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4-2017

Global hop market

A local alternative to mass beer suggested by independent brewers has been successful and is now altering the global market. Beer is becoming more diversified, so transnational companies have to accept the new game rules and to switch focus to young and fast growing markets. All these processes increased the demand for aroma and bitter hop as well as their acreage expansion on two continents. However now there appeared a downward trend of alcohol consumption in the world, so even special sorts can soon turn to be sufficient. In this connection the dynamic American hop market is already facing some problems. EU hop producers have become more cautious, they are not racing to exceed the demand and look forward with more confidence, judging by the contract terms. 

Hop Market in Russia

Germany still dominates the Russian market, yet over the recent two years one has been able observe a continuous success of Czech hop suppliers. Their expansion and growing popularity of hops from the United States became the drivers of supplies growth in 2016 despite the preceding modest harvest crop in the EU, as well as the factor of relative stability in 2017. In this connection, in 2017, the ratio of the varieties continued to shift towards the aroma ones, and the supplies of Magnum hop and other alpha varieties were reduced. However, the import of bitter hop pellets is partially replaced by extracts, especially from the major beer manufacturers. Total volumes of alpha acid supplies, according to our estimation, decreased by approximately 5% and returned to the level of 2015. Barth Haas Group continues dominating the hop products market; HVG also increased its weight. At the same time, Morris Hanbury significantly reduced the supplies in 2017.

National Boozebuster Notifies Thailand Pre-Mixed Cocktails are Illegal

After going dark for some months, the nation’s top alcohol regulator is back with more bad news.

Lao pan, those ubiquitous iced cocktail jugs sold at every festival and night market in Thailand? Illegal since 1950, Samarn Futrakul, the renowned prohibitionist who heads the alcohol control board, pointed out to reporters Sunday.

Samarn made the comment two days after he led a raid Friday on a night fair near Lumpini Park, in which officials busted cocktail stands and confiscated a number of alcoholic beverages said to violate the law, namely beer popsicles.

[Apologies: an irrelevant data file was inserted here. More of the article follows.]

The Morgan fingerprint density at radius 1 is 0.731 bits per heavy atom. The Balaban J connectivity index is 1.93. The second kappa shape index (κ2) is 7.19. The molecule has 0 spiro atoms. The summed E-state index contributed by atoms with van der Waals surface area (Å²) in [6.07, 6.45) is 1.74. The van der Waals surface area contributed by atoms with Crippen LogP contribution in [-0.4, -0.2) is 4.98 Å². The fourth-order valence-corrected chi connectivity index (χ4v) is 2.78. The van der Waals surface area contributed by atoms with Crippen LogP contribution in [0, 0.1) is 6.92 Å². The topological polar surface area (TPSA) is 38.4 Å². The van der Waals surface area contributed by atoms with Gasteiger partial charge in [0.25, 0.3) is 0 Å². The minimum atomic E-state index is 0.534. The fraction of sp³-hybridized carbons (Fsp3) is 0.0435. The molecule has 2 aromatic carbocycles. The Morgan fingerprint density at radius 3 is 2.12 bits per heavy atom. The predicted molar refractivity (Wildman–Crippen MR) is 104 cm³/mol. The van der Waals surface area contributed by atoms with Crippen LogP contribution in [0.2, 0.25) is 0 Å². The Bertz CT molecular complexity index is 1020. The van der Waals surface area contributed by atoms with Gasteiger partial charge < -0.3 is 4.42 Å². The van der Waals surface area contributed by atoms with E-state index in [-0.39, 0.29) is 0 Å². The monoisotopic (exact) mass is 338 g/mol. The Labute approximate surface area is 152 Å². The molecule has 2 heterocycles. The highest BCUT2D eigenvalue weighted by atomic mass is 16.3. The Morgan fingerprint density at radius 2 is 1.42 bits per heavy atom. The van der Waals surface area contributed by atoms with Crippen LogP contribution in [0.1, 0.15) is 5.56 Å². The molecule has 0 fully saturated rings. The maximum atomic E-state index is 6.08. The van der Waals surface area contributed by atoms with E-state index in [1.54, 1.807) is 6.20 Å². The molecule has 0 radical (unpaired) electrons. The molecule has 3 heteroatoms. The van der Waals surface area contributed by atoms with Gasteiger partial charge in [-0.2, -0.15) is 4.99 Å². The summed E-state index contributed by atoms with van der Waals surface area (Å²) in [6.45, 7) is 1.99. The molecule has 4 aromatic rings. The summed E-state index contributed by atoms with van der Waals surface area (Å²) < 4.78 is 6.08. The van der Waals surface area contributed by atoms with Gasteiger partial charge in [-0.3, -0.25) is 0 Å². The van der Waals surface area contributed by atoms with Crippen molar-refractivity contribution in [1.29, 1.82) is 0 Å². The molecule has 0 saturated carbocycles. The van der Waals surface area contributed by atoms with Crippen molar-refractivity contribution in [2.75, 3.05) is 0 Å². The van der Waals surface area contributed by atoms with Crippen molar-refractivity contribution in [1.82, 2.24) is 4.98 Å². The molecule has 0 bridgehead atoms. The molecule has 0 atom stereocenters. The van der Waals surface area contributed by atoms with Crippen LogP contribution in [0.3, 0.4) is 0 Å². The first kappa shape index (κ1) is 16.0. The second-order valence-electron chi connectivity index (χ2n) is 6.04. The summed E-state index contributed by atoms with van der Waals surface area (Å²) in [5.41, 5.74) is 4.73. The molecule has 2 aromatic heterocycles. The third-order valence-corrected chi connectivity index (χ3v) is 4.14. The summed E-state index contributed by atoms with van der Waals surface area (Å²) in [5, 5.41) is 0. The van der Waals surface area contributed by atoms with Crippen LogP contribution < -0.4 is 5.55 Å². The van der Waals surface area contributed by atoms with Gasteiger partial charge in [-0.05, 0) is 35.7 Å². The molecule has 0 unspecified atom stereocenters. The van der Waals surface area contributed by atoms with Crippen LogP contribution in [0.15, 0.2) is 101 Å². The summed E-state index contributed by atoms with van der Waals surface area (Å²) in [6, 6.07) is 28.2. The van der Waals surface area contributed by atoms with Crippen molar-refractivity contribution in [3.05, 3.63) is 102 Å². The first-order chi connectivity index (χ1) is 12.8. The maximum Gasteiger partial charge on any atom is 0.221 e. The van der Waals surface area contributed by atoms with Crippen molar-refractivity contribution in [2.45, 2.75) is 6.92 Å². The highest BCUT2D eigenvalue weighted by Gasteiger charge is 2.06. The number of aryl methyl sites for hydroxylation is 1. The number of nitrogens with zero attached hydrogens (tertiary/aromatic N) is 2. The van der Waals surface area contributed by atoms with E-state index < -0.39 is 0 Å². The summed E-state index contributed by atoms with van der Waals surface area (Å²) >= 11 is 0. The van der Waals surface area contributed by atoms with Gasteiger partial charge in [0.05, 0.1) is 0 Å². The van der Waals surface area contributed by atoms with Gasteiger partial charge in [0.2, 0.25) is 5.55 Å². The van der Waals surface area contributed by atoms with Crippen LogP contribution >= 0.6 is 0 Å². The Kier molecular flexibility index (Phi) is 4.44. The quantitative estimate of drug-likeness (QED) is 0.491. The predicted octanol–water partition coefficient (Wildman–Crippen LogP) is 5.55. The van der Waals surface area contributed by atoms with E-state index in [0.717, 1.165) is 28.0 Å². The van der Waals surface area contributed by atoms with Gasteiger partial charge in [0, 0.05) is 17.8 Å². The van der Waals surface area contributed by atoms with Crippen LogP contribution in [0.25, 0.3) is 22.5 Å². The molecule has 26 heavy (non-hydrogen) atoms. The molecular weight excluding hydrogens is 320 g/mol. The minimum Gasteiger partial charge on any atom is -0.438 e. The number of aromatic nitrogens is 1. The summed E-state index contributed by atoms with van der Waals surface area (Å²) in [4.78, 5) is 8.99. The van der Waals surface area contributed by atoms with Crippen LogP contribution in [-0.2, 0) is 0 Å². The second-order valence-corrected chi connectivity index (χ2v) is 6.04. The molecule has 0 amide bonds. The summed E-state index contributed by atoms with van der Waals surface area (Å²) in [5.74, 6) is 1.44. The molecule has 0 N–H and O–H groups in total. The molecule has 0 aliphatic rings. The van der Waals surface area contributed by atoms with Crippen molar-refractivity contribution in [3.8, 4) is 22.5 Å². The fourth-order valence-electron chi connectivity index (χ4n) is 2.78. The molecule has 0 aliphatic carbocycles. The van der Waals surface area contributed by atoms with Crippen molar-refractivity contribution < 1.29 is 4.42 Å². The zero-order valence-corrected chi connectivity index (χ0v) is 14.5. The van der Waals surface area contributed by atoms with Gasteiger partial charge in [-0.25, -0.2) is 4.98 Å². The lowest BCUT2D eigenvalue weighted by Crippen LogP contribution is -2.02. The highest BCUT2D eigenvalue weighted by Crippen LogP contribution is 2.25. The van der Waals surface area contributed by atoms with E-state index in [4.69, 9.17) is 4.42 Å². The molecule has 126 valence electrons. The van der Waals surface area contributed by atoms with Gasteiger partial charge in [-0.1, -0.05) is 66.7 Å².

According to Samarn, the 1950 law specifically bans vendors from mixing large batches of alcohol to be sold in cups to customers. The law also outlaws giving out samples of cocktails to passers-by, he said.

Under Section 23 of the Liquor Act, no one is allowed to mix alcohol with other substances put it in a different container “unless the customer specifically requests the alteration of the liquor for immediate consumption.”

Because of that passage, Samarn warned, vendors are not allowed to prepare cocktails in large quantities, and they can only mix cocktails in small portions for customers who specifically order them, Samarn said.

He gave no indication whether he would next go after the tanks of mojitos and other pre-mixed cocktails commonly found in places which sell alcohol.

In the raid at the former site of the Suan Lum Night Bazaar, officials arrested vendors selling beer popsicles, which Samarn determined were an “alteration” of alcohol and therefore an offense under the 1950 law. The vendors face fines for these violations, he said.

The raid signaled Samarn’s return to the spotlight four months after he was chided for going too far with an overzealous campaign targeting increasingly mainstream activities, such as open-air beer gardens popular during the cool season (Illegal, he ruled).

An avowed Buddhist who believes alcohol is sinful, Samarn has sought to restrict its availability by drafting a number of laws and regulations as head of the National Alcohol Control Board.

Late last year, Samarn was a daily news fixture due to his zealous efforts to limit alcohol sales, such as threatening to prosecute anyone posting photos of alcohol on social media, and raids on convenience stores that violated strict but unenforced advertising regulations.

His rampage came to an abrupt end when he attempted to ban the beer gardens, a lucrative business for the kingdom’s major beer conglomerates and popular national past time. After being widely criticized for overreaching from figures including junta chairman Prayuth Chan-ocha, Samarn has kept a much lower profile.

15 Mar. 2016

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